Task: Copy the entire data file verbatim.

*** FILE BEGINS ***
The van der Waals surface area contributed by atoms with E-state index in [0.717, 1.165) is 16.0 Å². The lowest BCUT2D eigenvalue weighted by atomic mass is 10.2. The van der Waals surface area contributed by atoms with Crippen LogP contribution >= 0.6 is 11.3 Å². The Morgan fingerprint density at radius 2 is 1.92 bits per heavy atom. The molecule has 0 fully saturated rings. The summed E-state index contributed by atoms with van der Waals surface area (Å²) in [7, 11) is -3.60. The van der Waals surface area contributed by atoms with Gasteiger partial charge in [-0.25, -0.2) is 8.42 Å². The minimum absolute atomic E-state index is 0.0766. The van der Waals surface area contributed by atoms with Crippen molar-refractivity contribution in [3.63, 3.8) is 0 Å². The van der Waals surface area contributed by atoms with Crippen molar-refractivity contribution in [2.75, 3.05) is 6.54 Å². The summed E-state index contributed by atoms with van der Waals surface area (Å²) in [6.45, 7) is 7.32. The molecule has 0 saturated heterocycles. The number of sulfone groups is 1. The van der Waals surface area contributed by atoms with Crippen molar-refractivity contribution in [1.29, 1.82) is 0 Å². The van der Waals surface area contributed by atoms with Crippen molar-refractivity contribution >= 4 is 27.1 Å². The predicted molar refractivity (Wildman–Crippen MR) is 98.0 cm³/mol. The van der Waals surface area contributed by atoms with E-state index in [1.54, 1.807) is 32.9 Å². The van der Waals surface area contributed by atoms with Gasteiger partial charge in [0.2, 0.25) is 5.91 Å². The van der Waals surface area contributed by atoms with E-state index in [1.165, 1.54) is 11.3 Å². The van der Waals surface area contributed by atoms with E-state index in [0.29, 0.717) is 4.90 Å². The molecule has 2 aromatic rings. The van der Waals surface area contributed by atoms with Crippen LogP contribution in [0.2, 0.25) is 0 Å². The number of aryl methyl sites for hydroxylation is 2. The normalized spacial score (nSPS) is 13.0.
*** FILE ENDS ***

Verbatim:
The van der Waals surface area contributed by atoms with E-state index in [0.717, 1.165) is 16.0 Å². The lowest BCUT2D eigenvalue weighted by atomic mass is 10.2. The van der Waals surface area contributed by atoms with Crippen LogP contribution >= 0.6 is 11.3 Å². The Morgan fingerprint density at radius 2 is 1.92 bits per heavy atom. The molecule has 0 fully saturated rings. The summed E-state index contributed by atoms with van der Waals surface area (Å²) in [7, 11) is -3.60. The van der Waals surface area contributed by atoms with Gasteiger partial charge in [-0.25, -0.2) is 8.42 Å². The minimum absolute atomic E-state index is 0.0766. The van der Waals surface area contributed by atoms with Crippen molar-refractivity contribution in [3.63, 3.8) is 0 Å². The van der Waals surface area contributed by atoms with Crippen molar-refractivity contribution in [2.75, 3.05) is 6.54 Å². The summed E-state index contributed by atoms with van der Waals surface area (Å²) in [6.45, 7) is 7.32. The molecule has 0 saturated heterocycles. The number of sulfone groups is 1. The van der Waals surface area contributed by atoms with Crippen molar-refractivity contribution in [1.29, 1.82) is 0 Å². The van der Waals surface area contributed by atoms with Crippen molar-refractivity contribution >= 4 is 27.1 Å². The predicted molar refractivity (Wildman–Crippen MR) is 98.0 cm³/mol. The van der Waals surface area contributed by atoms with E-state index in [1.54, 1.807) is 32.9 Å². The van der Waals surface area contributed by atoms with Gasteiger partial charge in [0.2, 0.25) is 5.91 Å². The van der Waals surface area contributed by atoms with E-state index in [1.165, 1.54) is 11.3 Å². The van der Waals surface area contributed by atoms with E-state index in [0.29, 0.717) is 4.90 Å². The molecule has 2 aromatic rings. The van der Waals surface area contributed by atoms with Crippen LogP contribution in [0.2, 0.25) is 0 Å². The number of aryl methyl sites for hydroxylation is 2. The normalized spacial score (nSPS) is 13.0.